In professional sports, top athletes watch video-recordings of their own games or performances. But in the corporate world, leaders are always on the go—rarely taking the time to stop and reflect.They are wasting huge opportunities to learn.
The Strategic Capability Network, the Canadian affiliate of HR People + Strategy, will soon be holding a conference on the theme "Academia Meets Corporate Canada." Three professors will share new insights from recent research studies about the people side of business. They will discuss the implications for Corporate Canada and its senior leaders. Each professor will be paired with a Chief HR Officer who will provide a counterpoint in the form of a "yes but" or "so what" perspective. Then, professors and CHROs will work together with the audience on extracting practical take-aways and generating ideas for future research.
I have been volunteering my time on the small committee in charge of organizing this first-ever event for the association. My first task was to speak with various professors at our local universities to identify the new research insights that would be most valuable to SCNetwork's audience.
One of these conversations was with Dr. Winny Shen from the University of Waterloo's Department of Psychology. Among other things we discussed the findings of her university's research on the topic of mindfulness.
My initial reaction was skeptical. Upon hearing the word mindfulness, I immediately thought: "Are we talking about weekend meditation retreats, like the one CNN anchor Anderson Cooper recently attended on a remote Californian mountaintop for CBS's 60 Minutes? This sounds like self-help but our audience is interested in strategic capabilities!"
Fortunately, I somehow managed to push back these thoughts and focus instead on listening to what Dr. Shen had to say (which I guess was a little more mindful on my part).
Correlation: Mindful Leaders=Better Leaders
The research of Dr. Shen and her colleagues has yielded very interesting insights (I can't disclose too much here as she will speak more about it at the conference, and I don't want to steal her thunder), but she explained that the research data has shown a strong correlation between "being more mindful" and "being a better leader."
When I asked Dr. Shen about the implications for organizations, she said we need to help leaders be "more in the moment" – which includes "processing events as they happen as opposed to being always on the go, planning ahead, jumping onto the next thing... and actually missing important cues as a result."
The discussion reinforced to me the importance of slowing down to reflect on what's happening.
Getting My Go-Go Leaders to Stop and Reflect
During my former corporate executive career, I had the pleasure of working with truly amazing cross-functional management teams on executing complex change. These leaders tended to share key characteristics, including: a deep sense of responsibility toward the organization, an eagerness to tackle the challenge, and a strong sense of urgency.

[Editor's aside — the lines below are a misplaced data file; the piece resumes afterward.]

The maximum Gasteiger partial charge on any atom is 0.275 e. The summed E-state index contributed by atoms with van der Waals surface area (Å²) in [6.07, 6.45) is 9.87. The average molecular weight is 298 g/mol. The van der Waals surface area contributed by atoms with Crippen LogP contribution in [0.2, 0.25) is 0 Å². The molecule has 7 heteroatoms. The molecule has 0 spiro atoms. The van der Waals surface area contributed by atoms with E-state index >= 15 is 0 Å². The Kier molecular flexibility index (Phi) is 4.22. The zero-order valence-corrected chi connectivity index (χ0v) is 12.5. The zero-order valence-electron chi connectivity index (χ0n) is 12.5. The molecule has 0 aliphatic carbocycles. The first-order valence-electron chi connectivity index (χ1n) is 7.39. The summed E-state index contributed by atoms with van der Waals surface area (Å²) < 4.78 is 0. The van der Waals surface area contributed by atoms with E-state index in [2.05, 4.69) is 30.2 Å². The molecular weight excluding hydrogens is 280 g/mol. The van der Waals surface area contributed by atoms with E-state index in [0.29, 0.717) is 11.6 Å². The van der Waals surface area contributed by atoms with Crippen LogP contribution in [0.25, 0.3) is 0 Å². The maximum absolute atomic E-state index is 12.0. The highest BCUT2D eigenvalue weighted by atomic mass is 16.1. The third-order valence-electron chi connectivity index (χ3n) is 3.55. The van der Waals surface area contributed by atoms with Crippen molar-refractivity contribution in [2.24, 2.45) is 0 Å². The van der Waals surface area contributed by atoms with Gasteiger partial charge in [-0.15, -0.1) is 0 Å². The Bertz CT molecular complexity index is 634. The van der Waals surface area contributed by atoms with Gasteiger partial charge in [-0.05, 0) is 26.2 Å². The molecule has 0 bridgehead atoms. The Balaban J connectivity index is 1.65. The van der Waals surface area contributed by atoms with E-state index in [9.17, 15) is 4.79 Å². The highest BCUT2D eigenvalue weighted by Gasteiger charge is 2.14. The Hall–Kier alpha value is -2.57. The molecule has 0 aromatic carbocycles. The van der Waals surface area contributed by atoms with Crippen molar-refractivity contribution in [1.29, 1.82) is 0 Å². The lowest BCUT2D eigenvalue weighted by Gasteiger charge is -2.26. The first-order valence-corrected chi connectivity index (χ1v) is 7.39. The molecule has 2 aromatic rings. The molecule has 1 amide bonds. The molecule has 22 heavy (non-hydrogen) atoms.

Not surprisingly, they were always on the go, which was both a good and a bad thing. We had to transform the organization while keeping its engine running, so there was no time to waste. On the other hand, as pointed out by Dr .Shen, these leaders were often missing important cues—particularly regarding people's reactions to change and the true levels of commitment or resistance. Furthermore, they were wasting huge opportunities to learn from their own and collective experience.
So I got into the habit of getting them to stop and reflect. Usually it was a matter of asking open questions like:
- How do you think they feel about it? What do you think are the reasons? What would make them change their mind?
- What has worked well? What has been more challenging? What didn't work at all? What do you think are the reasons?
- How do you feel about it?
- What are the key things you've learned from the experience? What will you do differently next time? What will you do the same way? Why?
The key was to do it often. For the most part, I was asking these questions in a stealth, casual fashion (during project meetings, while chatting around the water cooler, during a quick exchange in an office). But once in a while, I was calling for a special meeting or retreat to stop and reflect as a team.
Over time, I could see these managers grow and become more effective as change leaders. My discussion with Dr. Shen the other day helped me better understand why.
Experience Without Reflection Is Wasted Learning
I was reminded of the importance of stopping and reflecting shortly after leaving the corporate world to start our firm.